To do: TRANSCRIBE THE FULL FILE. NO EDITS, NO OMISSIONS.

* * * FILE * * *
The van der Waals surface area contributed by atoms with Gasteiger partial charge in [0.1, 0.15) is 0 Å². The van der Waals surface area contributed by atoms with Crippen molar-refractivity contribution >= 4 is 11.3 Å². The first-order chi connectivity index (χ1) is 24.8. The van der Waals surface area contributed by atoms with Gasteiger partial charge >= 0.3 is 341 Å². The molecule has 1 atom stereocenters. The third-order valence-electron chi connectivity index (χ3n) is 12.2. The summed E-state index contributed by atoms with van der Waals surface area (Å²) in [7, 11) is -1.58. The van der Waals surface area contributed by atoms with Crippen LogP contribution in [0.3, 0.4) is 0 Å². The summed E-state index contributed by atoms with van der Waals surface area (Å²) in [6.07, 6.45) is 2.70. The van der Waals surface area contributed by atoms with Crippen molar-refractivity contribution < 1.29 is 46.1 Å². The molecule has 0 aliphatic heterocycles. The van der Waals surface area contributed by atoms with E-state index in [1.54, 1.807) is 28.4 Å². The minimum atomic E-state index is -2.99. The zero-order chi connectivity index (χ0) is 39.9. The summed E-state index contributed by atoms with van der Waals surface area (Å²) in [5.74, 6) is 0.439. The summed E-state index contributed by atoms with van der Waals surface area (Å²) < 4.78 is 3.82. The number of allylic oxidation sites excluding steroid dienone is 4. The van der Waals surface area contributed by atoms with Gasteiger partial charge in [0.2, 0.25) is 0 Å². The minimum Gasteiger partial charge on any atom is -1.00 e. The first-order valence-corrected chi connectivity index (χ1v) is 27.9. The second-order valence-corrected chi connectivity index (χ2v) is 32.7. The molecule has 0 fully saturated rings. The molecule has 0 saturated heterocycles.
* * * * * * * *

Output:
The van der Waals surface area contributed by atoms with Gasteiger partial charge in [0.1, 0.15) is 0 Å². The van der Waals surface area contributed by atoms with Crippen molar-refractivity contribution >= 4 is 11.3 Å². The first-order chi connectivity index (χ1) is 24.8. The van der Waals surface area contributed by atoms with Gasteiger partial charge >= 0.3 is 341 Å². The molecule has 1 atom stereocenters. The third-order valence-electron chi connectivity index (χ3n) is 12.2. The summed E-state index contributed by atoms with van der Waals surface area (Å²) in [7, 11) is -1.58. The van der Waals surface area contributed by atoms with Crippen LogP contribution in [0.3, 0.4) is 0 Å². The summed E-state index contributed by atoms with van der Waals surface area (Å²) in [6.07, 6.45) is 2.70. The van der Waals surface area contributed by atoms with Crippen molar-refractivity contribution < 1.29 is 46.1 Å². The molecule has 0 aliphatic heterocycles. The van der Waals surface area contributed by atoms with E-state index in [1.54, 1.807) is 28.4 Å². The minimum atomic E-state index is -2.99. The zero-order chi connectivity index (χ0) is 39.9. The summed E-state index contributed by atoms with van der Waals surface area (Å²) in [5.74, 6) is 0.439. The summed E-state index contributed by atoms with van der Waals surface area (Å²) < 4.78 is 3.82. The number of allylic oxidation sites excluding steroid dienone is 4. The van der Waals surface area contributed by atoms with Gasteiger partial charge in [0.2, 0.25) is 0 Å². The minimum Gasteiger partial charge on any atom is -1.00 e. The first-order valence-corrected chi connectivity index (χ1v) is 27.9. The second-order valence-corrected chi connectivity index (χ2v) is 32.7. The molecule has 0 fully saturated rings. The molecule has 0 saturated heterocycles.